Public outrage at the bailouts and the government's haste in pushing through the economic package was huge and unprecedented, with other entities and industries also clamoring to be bailed out in a similar manner.
This objective of this essay is to discuss the morality of using tax funds to bail out ailing corporate entities to avoid them becoming insolvent and whether the government should initiate wage controls and strict accountability policies when providing such funds. With respect to wage controls, the questions to be answered are why and how much, rather to what degree government must step in to control and prevent the misuse and abuse of bailout funds. Each of these questions is addressed in the different sections which follow.
By its very definition, a capitalist or free market economy is built on competition and "survival of the fittest", with little or no government intervention. The success or failure of a business is determined by the way business is conducted and how such businesses deal with fluctuating market forces. In the current economic meltdown, it is quite obvious that many business entities played "fast and loose" with sound economic principles in order to maximize profits by following unsound credit practices and with inadequate risk management or controls in place. By doing so, they've traded long-term growth and profitability for short-term gains in the years preceding the sub-prime mortgage crisis. The latter acted as the trigger which brought down the American economy to its knees and led to the collapse of numerous financial institutions. This has forced the government to step in to bail-out distressed companies at the cost of its citizen taxpayers. Is such an intervention justified The answer is clearly a 'no', given the unique nature of a capitalist economy. Businesses are required to compete with each other in the marketplace, having a free hand in the usage of capital, labor and other resources, because the end goal is profitability.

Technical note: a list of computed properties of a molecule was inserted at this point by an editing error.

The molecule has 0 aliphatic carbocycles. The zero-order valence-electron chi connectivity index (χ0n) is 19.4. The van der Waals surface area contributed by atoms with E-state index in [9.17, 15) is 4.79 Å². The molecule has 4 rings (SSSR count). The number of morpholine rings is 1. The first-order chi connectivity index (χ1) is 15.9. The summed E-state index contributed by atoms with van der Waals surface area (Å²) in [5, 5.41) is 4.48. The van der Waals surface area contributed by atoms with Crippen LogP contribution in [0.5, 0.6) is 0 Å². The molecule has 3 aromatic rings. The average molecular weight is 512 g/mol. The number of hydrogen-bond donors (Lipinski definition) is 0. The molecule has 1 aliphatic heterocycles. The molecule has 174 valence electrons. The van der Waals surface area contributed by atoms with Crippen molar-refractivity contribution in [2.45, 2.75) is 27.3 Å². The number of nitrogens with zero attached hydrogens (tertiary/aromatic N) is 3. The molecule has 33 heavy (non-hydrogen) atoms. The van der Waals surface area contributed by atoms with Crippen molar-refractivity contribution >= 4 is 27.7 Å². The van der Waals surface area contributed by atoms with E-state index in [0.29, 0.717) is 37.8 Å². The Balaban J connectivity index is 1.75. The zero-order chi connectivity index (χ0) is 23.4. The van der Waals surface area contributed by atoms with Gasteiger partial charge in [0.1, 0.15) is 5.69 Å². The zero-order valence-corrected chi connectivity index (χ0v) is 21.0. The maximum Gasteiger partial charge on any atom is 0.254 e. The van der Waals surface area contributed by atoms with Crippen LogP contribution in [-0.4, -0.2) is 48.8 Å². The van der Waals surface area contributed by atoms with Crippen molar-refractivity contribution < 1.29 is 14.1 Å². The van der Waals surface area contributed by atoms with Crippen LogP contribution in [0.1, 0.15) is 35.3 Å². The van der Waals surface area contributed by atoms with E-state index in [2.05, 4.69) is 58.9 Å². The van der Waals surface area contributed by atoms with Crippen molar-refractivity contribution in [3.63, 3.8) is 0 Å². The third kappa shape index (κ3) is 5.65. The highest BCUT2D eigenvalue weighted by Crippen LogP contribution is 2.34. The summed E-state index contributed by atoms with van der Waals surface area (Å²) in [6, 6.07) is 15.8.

A company or business entity which does not adhere to the principles of a free market economy, or tries to derive unfair advantages by misusing its powers, is doomed to fail in the long run. This is the natural consequence of unfair competition and the corporation must face the same in the natural order of the market. However, such large-scale failures of several companies at the same time can have a disastrous effect on the economy and society as a whole, hence it raises the question of government interference to avoid a catastrophe, a rationale advocated by the Bush administration and Congress in providing the $700 billion bailout in 2008.
According to Ingham (2008), in a capitalist economy, the market is a self-regulating entity and the state (or government) role should be limited to providing infrastructure and resources which help in sustaining a free market economy and intervening under only exceptional circumstances where the market fails to correct itself. Is the current economic crisis such a circumstance Common sense would indicate this to be so, but the next concern would be to what extent should the state intervene to resolve this issue
The answer to this concern can be summarized as